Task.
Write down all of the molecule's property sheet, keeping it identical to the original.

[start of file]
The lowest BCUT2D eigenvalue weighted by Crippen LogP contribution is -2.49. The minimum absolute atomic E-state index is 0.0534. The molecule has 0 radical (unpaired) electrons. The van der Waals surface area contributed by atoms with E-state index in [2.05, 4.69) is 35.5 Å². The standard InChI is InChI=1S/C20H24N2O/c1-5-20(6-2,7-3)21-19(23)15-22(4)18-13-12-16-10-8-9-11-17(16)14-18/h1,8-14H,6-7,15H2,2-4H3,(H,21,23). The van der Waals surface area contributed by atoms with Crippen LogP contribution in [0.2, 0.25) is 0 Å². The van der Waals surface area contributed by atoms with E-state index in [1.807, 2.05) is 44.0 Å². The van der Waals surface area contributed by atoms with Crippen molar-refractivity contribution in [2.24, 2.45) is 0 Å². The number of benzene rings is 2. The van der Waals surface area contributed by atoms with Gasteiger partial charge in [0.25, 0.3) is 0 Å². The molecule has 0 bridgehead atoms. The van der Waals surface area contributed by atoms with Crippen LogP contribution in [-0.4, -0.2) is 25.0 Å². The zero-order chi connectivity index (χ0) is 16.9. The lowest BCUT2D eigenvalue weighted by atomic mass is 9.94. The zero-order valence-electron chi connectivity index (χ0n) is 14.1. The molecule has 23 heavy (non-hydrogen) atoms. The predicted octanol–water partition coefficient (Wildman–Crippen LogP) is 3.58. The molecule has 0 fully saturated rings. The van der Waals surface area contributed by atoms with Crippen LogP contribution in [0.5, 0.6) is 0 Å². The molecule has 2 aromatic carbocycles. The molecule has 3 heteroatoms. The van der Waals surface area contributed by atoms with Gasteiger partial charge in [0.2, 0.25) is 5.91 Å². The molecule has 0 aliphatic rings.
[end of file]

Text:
The lowest BCUT2D eigenvalue weighted by Crippen LogP contribution is -2.49. The minimum absolute atomic E-state index is 0.0534. The molecule has 0 radical (unpaired) electrons. The van der Waals surface area contributed by atoms with E-state index in [2.05, 4.69) is 35.5 Å². The standard InChI is InChI=1S/C20H24N2O/c1-5-20(6-2,7-3)21-19(23)15-22(4)18-13-12-16-10-8-9-11-17(16)14-18/h1,8-14H,6-7,15H2,2-4H3,(H,21,23). The van der Waals surface area contributed by atoms with Crippen LogP contribution in [0.2, 0.25) is 0 Å². The van der Waals surface area contributed by atoms with E-state index in [1.807, 2.05) is 44.0 Å². The van der Waals surface area contributed by atoms with Crippen molar-refractivity contribution in [2.24, 2.45) is 0 Å². The number of benzene rings is 2. The van der Waals surface area contributed by atoms with Gasteiger partial charge in [0.25, 0.3) is 0 Å². The molecule has 0 bridgehead atoms. The van der Waals surface area contributed by atoms with Crippen LogP contribution in [-0.4, -0.2) is 25.0 Å². The zero-order chi connectivity index (χ0) is 16.9. The lowest BCUT2D eigenvalue weighted by atomic mass is 9.94. The zero-order valence-electron chi connectivity index (χ0n) is 14.1. The molecule has 23 heavy (non-hydrogen) atoms. The predicted octanol–water partition coefficient (Wildman–Crippen LogP) is 3.58. The molecule has 0 fully saturated rings. The van der Waals surface area contributed by atoms with Crippen LogP contribution in [0.5, 0.6) is 0 Å². The molecule has 2 aromatic carbocycles. The molecule has 3 heteroatoms. The van der Waals surface area contributed by atoms with Gasteiger partial charge in [0.2, 0.25) is 5.91 Å². The molecule has 0 aliphatic rings.